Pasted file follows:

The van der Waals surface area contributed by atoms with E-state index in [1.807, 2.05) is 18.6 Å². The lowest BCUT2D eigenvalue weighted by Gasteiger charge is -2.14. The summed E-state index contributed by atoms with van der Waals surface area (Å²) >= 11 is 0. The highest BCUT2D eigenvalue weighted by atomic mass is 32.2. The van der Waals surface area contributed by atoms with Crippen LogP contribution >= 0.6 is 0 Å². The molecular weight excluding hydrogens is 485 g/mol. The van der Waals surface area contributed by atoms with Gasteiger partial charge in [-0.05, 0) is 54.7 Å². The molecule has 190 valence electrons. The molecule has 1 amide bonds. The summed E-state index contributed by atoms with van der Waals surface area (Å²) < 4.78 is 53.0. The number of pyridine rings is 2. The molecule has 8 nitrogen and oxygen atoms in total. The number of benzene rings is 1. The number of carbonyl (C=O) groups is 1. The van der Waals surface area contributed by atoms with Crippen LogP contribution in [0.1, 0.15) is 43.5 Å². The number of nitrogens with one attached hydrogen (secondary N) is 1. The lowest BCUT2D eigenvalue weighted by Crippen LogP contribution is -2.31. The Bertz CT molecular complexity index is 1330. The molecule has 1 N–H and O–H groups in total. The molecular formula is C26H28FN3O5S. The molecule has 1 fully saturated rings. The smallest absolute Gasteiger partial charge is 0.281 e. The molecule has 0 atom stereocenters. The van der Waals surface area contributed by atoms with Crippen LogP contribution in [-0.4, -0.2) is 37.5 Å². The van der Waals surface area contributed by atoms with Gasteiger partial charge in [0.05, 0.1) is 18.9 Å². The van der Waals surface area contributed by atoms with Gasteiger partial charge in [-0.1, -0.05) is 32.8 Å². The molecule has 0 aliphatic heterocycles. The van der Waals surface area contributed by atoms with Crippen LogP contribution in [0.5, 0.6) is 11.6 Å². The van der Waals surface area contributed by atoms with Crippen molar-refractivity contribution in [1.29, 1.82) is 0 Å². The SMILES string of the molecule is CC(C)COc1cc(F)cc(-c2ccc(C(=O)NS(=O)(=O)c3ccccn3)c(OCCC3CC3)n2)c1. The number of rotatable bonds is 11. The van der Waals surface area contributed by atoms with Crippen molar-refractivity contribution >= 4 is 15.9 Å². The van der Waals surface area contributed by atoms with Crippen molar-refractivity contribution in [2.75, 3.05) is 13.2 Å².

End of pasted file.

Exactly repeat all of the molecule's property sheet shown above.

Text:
The van der Waals surface area contributed by atoms with E-state index in [1.807, 2.05) is 18.6 Å². The lowest BCUT2D eigenvalue weighted by Gasteiger charge is -2.14. The summed E-state index contributed by atoms with van der Waals surface area (Å²) >= 11 is 0. The highest BCUT2D eigenvalue weighted by atomic mass is 32.2. The van der Waals surface area contributed by atoms with Crippen LogP contribution >= 0.6 is 0 Å². The molecular weight excluding hydrogens is 485 g/mol. The van der Waals surface area contributed by atoms with Gasteiger partial charge in [-0.05, 0) is 54.7 Å². The molecule has 190 valence electrons. The molecule has 1 amide bonds. The summed E-state index contributed by atoms with van der Waals surface area (Å²) < 4.78 is 53.0. The number of pyridine rings is 2. The molecule has 8 nitrogen and oxygen atoms in total. The number of benzene rings is 1. The number of carbonyl (C=O) groups is 1. The van der Waals surface area contributed by atoms with Crippen LogP contribution in [0.1, 0.15) is 43.5 Å². The number of nitrogens with one attached hydrogen (secondary N) is 1. The lowest BCUT2D eigenvalue weighted by Crippen LogP contribution is -2.31. The Bertz CT molecular complexity index is 1330. The molecule has 1 N–H and O–H groups in total. The molecular formula is C26H28FN3O5S. The molecule has 1 fully saturated rings. The smallest absolute Gasteiger partial charge is 0.281 e. The molecule has 0 atom stereocenters. The van der Waals surface area contributed by atoms with Crippen LogP contribution in [-0.4, -0.2) is 37.5 Å². The van der Waals surface area contributed by atoms with Gasteiger partial charge in [0.05, 0.1) is 18.9 Å². The van der Waals surface area contributed by atoms with Gasteiger partial charge in [-0.1, -0.05) is 32.8 Å². The molecule has 0 aliphatic heterocycles. The van der Waals surface area contributed by atoms with Crippen LogP contribution in [0.5, 0.6) is 11.6 Å². The van der Waals surface area contributed by atoms with Crippen molar-refractivity contribution in [1.29, 1.82) is 0 Å². The SMILES string of the molecule is CC(C)COc1cc(F)cc(-c2ccc(C(=O)NS(=O)(=O)c3ccccn3)c(OCCC3CC3)n2)c1. The number of rotatable bonds is 11. The van der Waals surface area contributed by atoms with Crippen molar-refractivity contribution >= 4 is 15.9 Å². The van der Waals surface area contributed by atoms with Crippen molar-refractivity contribution in [2.75, 3.05) is 13.2 Å².